Bluebird B-7746 – Artie Shaw and his Orchestra – 1938

Clarinetist Artie Shaw does everything his advisors tell him not to do.  He shouts down other bandleaders, kicks music publishers out the back door calling them racketeers, scowls at his admirers, refuses to turn on the charm or be civil, says he’s there to make music and not to pose.  When kids come to dance, he plays what he likes, thinks they should like it.  He plays no request numbers.  In other words, he does as he damn pleases.

— Esquire’s Jazz Book, 1944

Artie Shaw, October 1939. Down Beat photo by Ray Rising.

Artie Shaw, October 1939. Down Beat photo by Ray Rising.

I’ve been meaning to try and work some more swing music into the busy schedule here on Old Time Blues, and with today (May 23) being Artie Shaw’s birthday, it seems like a prime opportunity.

Arthur Jacob Arshawsky was born on May 23, 1910 in New York City, his father hailing from Russia and his mother from Austria.  He took up the saxophone at the age of thirteen, and soon switched to clarinet.  In the mid-1920s, Shaw worked with Austin Wylie’s orchestra, before moving on to Irving Aaronson’s Commanders, and later Roger Wolfe Kahn’s orchestra and others.  Into the 1930s, he found steady work as a studio player like so many other New York jazz musicians of the day.  By the middle of the 1930s, Shaw had started his own orchestra, recording for Brunswick as “Art Shaw and his New Music”.  He began a contract with the RCA Victor Company in 1938, with whom he produced his largest volume of hits, including “Begin the Beguine”, “Back Bay Shuffle”, and his theme song “Nightmare”.  Where Benny Goodman was the “King of Swing”, many proclaimed Shaw the “King of Clarinet”, though Shaw felt it ought to have been the other way around, as “Benny Goodman played Clarinet. [He] played music.”  In 1940, Shaw made his feature film debut with Fred Astaire in Second Chorus, which Astaire considered “the worst film he ever made”, and caused Shaw to swear off movie appearances.  During World War II, Shaw enlisted in the Navy and led a band in the Pacific, while Glenn Miller was doing the same in Europe, and received a medical discharge after eighteen months.  Throughout the 1950s onward, he experimented with artistic variations on jazz music.  Artie Shaw was by his own admission “a very difficult man”, and was married eight times (probably making him the runner up for the title of “Most Married Swing Bandleader” after Charlie Barnet, who was married eleven times).  Shaw died of diabetes at the age of 94 in 2004.

Bluebird B-7746 was recorded July 24, 1938 in New York City.  The band consisted of Artie Shaw on clarinet, John Best, Claude Bowen, and Chuck Peterson on trumpets, George Arus, Ted Vesely, and Barry Rogers on trombones, Les Robinson and Hank Freeman on alto saxes, Tony Pastor and Ronnie Perry on tenor saxes, Les Burness on piano, Al Avola on guitar, Sid Weiss on string bass, and Cliff Leeman on drums.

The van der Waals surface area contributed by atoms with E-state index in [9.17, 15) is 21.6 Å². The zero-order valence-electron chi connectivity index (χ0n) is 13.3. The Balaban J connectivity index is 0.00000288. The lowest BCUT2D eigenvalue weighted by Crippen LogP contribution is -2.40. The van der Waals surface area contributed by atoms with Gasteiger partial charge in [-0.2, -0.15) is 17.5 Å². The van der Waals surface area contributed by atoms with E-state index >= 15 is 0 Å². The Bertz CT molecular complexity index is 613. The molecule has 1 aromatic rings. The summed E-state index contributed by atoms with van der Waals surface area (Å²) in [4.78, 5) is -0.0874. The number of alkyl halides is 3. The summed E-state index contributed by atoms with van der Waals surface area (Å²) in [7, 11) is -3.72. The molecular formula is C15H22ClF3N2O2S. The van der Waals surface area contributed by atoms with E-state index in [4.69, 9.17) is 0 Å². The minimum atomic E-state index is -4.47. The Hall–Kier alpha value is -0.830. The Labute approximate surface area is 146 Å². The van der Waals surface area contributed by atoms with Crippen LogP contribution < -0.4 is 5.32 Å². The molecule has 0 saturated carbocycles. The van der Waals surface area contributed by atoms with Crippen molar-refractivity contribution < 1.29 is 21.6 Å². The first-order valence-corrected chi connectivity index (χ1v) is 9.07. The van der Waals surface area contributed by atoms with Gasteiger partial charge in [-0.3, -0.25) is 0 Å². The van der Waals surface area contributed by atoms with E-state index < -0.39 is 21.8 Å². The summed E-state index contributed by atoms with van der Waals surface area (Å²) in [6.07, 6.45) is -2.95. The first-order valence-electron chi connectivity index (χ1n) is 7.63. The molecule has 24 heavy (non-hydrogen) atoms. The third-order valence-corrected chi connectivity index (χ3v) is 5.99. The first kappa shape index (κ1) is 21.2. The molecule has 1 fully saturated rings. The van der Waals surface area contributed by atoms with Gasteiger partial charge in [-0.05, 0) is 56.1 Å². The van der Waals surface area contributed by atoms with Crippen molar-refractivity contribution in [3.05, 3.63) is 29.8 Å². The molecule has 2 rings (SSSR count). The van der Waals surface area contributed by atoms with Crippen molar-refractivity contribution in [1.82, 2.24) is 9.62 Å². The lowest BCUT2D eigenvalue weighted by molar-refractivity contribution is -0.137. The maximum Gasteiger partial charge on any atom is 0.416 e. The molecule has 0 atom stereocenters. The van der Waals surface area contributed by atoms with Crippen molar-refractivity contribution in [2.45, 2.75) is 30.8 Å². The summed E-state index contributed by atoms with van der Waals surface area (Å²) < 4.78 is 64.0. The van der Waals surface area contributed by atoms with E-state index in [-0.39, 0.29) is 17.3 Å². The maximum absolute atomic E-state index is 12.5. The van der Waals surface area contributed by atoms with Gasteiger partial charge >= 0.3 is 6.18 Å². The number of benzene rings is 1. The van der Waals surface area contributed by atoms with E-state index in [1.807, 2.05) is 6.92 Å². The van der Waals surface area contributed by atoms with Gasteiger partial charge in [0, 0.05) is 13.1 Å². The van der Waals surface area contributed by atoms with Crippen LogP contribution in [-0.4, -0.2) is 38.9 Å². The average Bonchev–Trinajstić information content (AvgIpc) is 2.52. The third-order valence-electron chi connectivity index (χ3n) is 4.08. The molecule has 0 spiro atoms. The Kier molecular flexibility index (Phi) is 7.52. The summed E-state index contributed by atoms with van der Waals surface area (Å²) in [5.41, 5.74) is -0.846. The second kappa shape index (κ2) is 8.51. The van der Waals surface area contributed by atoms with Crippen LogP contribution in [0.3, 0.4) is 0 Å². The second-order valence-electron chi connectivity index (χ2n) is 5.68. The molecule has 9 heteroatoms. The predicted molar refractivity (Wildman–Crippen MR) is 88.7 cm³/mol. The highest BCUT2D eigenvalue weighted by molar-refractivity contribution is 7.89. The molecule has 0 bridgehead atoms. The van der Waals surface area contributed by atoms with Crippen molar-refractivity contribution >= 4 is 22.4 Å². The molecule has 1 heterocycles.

First up is Artie Shaw’s famous rendition of Cole Porter’s “Begin the Beguine”, described by Shaw as “a nice little tune from one of Cole Porter’s very few flop shows.”

Begin the Beguine

Begin the Beguine. recorded July 24, 1938 by Artie Shaw and his Orchestra.

Tony Pastor sings the vocal on Shaw’s swing rendition of the famous “Indian Love Call”.

Indian Love Call

Indian Love Call, recorded July 24, 1938 by Artie Shaw and his Orchestra.

Victor 24193 – Leo Reisman and his Orchestra – 1932

How could we overlook the great Fred Astaire on his own 117th birthday?  (We couldn’t.)  Here’s one of his early phonograph recordings to celebrate the occasion.

Fred Astaire was born Frederick Austerlitz on May 10, 1899 in Omaha, Nebraska.  His family moved to New York in 1905, and his mother encouraged his older sister Adele’s and his own natural dancing talents, hoping to have them become a brother and sister vaudeville act.  Changing their name to Astaire, they did, and began appearing in musical theater as a dancing duo in the 1910s, singing all along the way.  After a string of successful shows on Broadway and in London, including Lady Be Good and Funny Face, Fred and Adele broke up the pair after she married.  Fred’s first show separate from his sister was Cole Porter’s Gay Divorce in 1932.  Soon after, Astaire headed off to Hollywood, where the results of his RKO screen test was reported to have said, “Can’t act. Can’t sing. Balding. Can dance a little.”  Nevertheless, David O. Selznick signed Astaire to RKO Radio Pictures in spite of his “enormous ears and bad chin line.”  Astaire’s first picture role was in the 1933 Joan Crawford and Clark Gable vehicle Dancing Lady, in which he played “Fred Astaire”.  Not long after, Fred was teamed up with budding starlet Ginger Rogers in Flying Down to Rio, the first of nine films in which the pair would appear.  From then on out, Astaire appeared in numerous films with a variety of partners, and eventually started into straight acting (and a couple retirements, in between).  Fred Astaire died in 1987 at the age of 88.

Victor 24193 was recorded November 22, 1932 in Victor’s Studio 1 in New York, New York, by Leo Reisman and his Orchestra featuring Fred Astaire singing the vocals on both sides.  Both sides feature songs from Cole Porter’s Gay Divorce.  This record was recorded using RCA Victor’s early 1930s microphone system, producing astounding fidelity.

First, Fred Astaire sings Cole Porter’s famous “Night and Day”.  You may notice Astaire’s voice crack a little on one line in this one.

Night and Day

Night and Day, recorded November 22, 1932 by Leo Reisman and his Orchestra.

On the reverse, Astaire sings “I’ve Got You On My Mind”.  Just listen to that high fidelity!

I've Got You On My Mind

I’ve Got You On My Mind, recorded November 22, 1932 by Leo Reisman and his Orchestra.